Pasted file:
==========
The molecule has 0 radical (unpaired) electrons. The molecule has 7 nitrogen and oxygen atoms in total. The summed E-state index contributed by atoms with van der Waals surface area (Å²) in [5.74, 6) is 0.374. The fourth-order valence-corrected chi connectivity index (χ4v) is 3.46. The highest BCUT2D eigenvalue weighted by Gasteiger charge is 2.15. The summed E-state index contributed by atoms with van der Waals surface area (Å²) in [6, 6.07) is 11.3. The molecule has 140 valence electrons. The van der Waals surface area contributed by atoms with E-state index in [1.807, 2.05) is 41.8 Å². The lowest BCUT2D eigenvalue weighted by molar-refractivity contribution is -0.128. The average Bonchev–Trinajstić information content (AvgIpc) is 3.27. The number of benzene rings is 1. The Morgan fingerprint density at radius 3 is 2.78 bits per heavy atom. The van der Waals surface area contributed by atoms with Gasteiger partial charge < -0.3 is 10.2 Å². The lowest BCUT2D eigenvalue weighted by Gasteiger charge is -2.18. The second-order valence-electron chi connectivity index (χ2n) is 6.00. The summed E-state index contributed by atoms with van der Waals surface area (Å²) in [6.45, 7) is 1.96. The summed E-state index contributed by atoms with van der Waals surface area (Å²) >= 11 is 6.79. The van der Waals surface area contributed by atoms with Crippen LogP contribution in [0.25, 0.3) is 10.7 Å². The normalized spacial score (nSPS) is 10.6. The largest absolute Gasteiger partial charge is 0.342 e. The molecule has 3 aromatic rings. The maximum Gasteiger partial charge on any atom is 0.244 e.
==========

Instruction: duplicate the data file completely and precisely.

The molecule has 0 radical (unpaired) electrons. The molecule has 7 nitrogen and oxygen atoms in total. The summed E-state index contributed by atoms with van der Waals surface area (Å²) in [5.74, 6) is 0.374. The fourth-order valence-corrected chi connectivity index (χ4v) is 3.46. The highest BCUT2D eigenvalue weighted by Gasteiger charge is 2.15. The summed E-state index contributed by atoms with van der Waals surface area (Å²) in [6, 6.07) is 11.3. The molecule has 140 valence electrons. The van der Waals surface area contributed by atoms with E-state index in [1.807, 2.05) is 41.8 Å². The lowest BCUT2D eigenvalue weighted by molar-refractivity contribution is -0.128. The average Bonchev–Trinajstić information content (AvgIpc) is 3.27. The number of benzene rings is 1. The Morgan fingerprint density at radius 3 is 2.78 bits per heavy atom. The van der Waals surface area contributed by atoms with Gasteiger partial charge < -0.3 is 10.2 Å². The lowest BCUT2D eigenvalue weighted by Gasteiger charge is -2.18. The second-order valence-electron chi connectivity index (χ2n) is 6.00. The summed E-state index contributed by atoms with van der Waals surface area (Å²) in [6.45, 7) is 1.96. The summed E-state index contributed by atoms with van der Waals surface area (Å²) >= 11 is 6.79. The van der Waals surface area contributed by atoms with Crippen LogP contribution in [0.25, 0.3) is 10.7 Å². The normalized spacial score (nSPS) is 10.6. The largest absolute Gasteiger partial charge is 0.342 e. The molecule has 3 aromatic rings. The maximum Gasteiger partial charge on any atom is 0.244 e.